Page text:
I shook myself out from the daze. As I followed after him
down the sidewalk, I wondered how I would honor his request. When I caught up with
him, we did not speak. I just felt his fingers wrap themselves around mine.
I drove towards home along the narrow winding mountain road. Darkness covered the road
and my thoughts. Werner slept. At least driving prevented the tears, but nothing could erase Werner’s
plea, “You must be brave,” repeating in my ears. When I didn’t hear his plea, ominous visions and
questions took root in me like the uninvited weeds that grow in my garden.
Who will help me to be brave in the face of esophageal cancer’s death threat that
assaults Werner’s strong athletic body?
After Werner endures months of aggressive chemotherapy and radiation that will kill
his healthy and diseased cells, who will hold my hands on the rope with him?
Where is the hope against the odds of Werner surviving this Beast? Brave, what brave?
Brave means I must be fearless and bold. It’s more my character to worry. Where is bold
As the miles flew by, panic waves built around me. I held my breath against the
black sea of suffering this cancer portends for Werner. I feared I’d soon drown in those
thoughts until somewhere in that angry sea, I heard a quiet voice, Look at Jesus.
Tired and battered, I was desperate for a lifeline, so I looked at Jesus.
The quiet voice spoke again. Your terror, like Peter’s, is keeping your eyes on Jesus
What lesson did the Lord use to teach Peter to trust Him, when Peter and the other
terrified disciples were at the mercy of a midnight storm on the Sea of Galilee? When
Jesus appeared out of the mist like an apparition and said to Peter, come and walk on the water
with me, did Peter say, I don’t trust you to keep me from drowning. What did Peter do?
I remember, I said. Peter fixed his eyes firmly on Jesus, stepped over the boat rails, and
against all the laws of physics, stood firm upon the waves.
The quiet voice spoke, Trust Jesus! Nothing else will work. Keep your eyes on Him. He
will keep you from drowning in your own maelstrom. He will show you how to be
Yes, of course, I told myself, God will supply the brave I need. I will trust God.
Really? A voice mocked. You are going to ask God to be your
Now the mocking voice had my attention.
Isn’t God the one who allowed this cancer’s threat upon Werner’s life? You should be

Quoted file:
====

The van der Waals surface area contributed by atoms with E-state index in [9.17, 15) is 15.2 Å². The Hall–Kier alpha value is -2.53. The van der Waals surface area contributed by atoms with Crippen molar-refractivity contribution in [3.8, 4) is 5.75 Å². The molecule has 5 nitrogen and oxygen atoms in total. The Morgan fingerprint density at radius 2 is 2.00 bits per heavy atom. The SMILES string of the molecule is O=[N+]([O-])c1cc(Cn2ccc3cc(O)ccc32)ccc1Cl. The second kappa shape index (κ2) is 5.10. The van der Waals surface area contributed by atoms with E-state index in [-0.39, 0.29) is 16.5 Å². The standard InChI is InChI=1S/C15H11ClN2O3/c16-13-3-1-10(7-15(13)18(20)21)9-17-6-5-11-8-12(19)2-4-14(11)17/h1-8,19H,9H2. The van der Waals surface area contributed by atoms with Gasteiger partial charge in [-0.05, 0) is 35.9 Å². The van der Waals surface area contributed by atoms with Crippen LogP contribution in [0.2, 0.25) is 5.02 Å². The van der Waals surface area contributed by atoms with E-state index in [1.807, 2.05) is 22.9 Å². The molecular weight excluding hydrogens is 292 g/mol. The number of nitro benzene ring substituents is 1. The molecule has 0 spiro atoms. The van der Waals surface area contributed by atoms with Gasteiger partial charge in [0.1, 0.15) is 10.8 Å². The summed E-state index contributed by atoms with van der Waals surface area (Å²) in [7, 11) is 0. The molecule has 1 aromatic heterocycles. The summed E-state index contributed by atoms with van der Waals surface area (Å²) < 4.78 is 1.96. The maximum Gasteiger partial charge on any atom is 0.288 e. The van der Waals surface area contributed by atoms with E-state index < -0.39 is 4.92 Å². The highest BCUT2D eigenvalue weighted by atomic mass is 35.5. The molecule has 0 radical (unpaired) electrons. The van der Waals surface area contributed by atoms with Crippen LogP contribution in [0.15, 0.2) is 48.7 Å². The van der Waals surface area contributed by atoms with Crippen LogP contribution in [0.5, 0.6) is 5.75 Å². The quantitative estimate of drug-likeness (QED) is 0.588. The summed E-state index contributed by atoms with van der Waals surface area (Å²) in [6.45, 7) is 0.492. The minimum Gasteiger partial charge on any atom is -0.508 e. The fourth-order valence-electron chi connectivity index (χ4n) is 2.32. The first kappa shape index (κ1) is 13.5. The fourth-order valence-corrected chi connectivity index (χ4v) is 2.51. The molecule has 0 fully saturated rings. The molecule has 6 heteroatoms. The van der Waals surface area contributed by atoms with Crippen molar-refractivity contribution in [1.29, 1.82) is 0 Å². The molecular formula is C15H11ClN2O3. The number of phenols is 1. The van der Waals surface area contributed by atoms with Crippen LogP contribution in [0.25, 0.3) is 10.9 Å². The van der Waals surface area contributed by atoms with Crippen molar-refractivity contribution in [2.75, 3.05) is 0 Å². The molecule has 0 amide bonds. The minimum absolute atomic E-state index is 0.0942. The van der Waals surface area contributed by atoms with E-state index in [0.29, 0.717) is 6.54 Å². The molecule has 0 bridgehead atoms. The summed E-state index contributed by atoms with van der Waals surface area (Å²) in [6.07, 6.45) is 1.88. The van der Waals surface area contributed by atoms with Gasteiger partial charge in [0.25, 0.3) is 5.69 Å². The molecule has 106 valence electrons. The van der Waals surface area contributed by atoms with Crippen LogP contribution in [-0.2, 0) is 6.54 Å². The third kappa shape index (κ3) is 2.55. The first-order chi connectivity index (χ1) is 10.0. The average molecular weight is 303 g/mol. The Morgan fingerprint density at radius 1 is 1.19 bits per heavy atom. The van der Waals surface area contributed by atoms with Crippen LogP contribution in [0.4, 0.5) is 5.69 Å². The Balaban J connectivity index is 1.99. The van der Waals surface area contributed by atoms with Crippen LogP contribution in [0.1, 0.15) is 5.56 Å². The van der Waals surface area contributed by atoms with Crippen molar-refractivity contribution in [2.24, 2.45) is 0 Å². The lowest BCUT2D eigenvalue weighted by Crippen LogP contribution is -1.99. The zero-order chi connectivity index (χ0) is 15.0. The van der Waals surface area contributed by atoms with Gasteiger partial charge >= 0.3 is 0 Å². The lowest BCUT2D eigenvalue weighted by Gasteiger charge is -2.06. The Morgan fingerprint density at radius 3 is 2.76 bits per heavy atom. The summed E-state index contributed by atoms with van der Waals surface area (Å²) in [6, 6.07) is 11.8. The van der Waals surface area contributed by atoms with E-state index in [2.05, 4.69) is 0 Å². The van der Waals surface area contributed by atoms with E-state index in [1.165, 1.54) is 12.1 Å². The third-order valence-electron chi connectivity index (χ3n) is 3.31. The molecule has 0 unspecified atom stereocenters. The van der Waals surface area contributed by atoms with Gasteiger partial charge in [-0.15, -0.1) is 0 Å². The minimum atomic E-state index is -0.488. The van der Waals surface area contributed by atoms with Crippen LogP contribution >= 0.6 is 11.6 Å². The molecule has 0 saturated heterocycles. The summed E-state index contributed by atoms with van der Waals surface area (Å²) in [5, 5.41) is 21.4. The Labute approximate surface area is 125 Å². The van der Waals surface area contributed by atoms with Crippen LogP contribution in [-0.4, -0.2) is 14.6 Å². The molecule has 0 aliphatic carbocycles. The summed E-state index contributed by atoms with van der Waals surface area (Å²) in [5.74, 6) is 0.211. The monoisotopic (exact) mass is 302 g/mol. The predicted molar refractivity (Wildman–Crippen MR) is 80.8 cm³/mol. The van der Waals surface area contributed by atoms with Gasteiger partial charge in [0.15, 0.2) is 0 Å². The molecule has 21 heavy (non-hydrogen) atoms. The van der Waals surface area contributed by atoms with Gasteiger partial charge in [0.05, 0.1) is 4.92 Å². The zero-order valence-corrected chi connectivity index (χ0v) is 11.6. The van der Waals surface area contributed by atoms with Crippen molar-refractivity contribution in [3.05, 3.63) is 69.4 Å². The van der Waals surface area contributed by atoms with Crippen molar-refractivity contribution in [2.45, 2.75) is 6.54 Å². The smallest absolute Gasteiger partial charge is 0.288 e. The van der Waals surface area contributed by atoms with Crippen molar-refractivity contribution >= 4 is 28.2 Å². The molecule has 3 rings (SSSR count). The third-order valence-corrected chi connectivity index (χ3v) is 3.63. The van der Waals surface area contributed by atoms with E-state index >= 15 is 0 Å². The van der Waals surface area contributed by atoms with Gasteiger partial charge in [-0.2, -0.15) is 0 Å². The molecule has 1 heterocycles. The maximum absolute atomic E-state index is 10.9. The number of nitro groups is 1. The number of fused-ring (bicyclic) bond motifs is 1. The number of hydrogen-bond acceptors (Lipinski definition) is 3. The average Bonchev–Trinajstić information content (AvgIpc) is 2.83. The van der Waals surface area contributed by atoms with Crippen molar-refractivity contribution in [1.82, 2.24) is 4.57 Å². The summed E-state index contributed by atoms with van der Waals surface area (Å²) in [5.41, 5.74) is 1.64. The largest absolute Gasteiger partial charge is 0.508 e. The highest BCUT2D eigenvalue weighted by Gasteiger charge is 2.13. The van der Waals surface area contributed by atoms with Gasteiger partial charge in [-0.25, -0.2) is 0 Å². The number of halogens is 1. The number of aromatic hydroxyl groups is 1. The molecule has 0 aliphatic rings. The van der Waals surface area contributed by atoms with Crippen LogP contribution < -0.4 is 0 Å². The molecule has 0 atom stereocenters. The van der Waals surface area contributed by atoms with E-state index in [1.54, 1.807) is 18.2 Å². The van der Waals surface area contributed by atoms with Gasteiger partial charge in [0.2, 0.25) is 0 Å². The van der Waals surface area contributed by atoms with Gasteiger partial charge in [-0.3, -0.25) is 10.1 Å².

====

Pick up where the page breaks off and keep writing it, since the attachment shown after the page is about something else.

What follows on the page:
angry with God. Remember, your son’s brain tumors. You thought after the first brain
tumor it wouldn’t get worse. Who allowed the second brain tumor to grow?
Yes, God allowed those awful circumstances, but he also
said do not be afraid or surprised when life hands me trials. It’s you, with your mocking voice,
who manipulates misery in the world. You try to make me doubt my trust in God.
I can’t choose my circumstances, but I can choose whose voice I will listen to and whose
directions I follow.
I heard a quiet voice. Nothing can separate you from God’s love.
That’s true, God promised never to leave me no matter what my circumstance.
Again, the quiet voice spoke, Keep your eyes on me, like Peter did when he trusted me
to stand him on the storm waters.
The mocking voice was silent.
I asked myself, would my anger against God help Werner’s fight? The answer was clear.
Not likely, if I chose to handle Werner’s illness with bitterness and despair, he’d see my
discouragement, and then, he’d be forced to expend more energy to fight under my dark
cloud. Certainly, my anger would add to his misery.
Yes, I was sad and weary when I turned the car into our driveway, but the despair was
gone. God had replaced the fear with the promise of Himself. He chose to tell Peter’s story.
However difficult the climb Werner and I are forced to attempt, I can
trust God for the courage I needed to honor my husband’s request, “You must be brave.”
Keeping my eyes on the Lord, I was ready to begin.
Little did I know the mocking voice was not finished with me.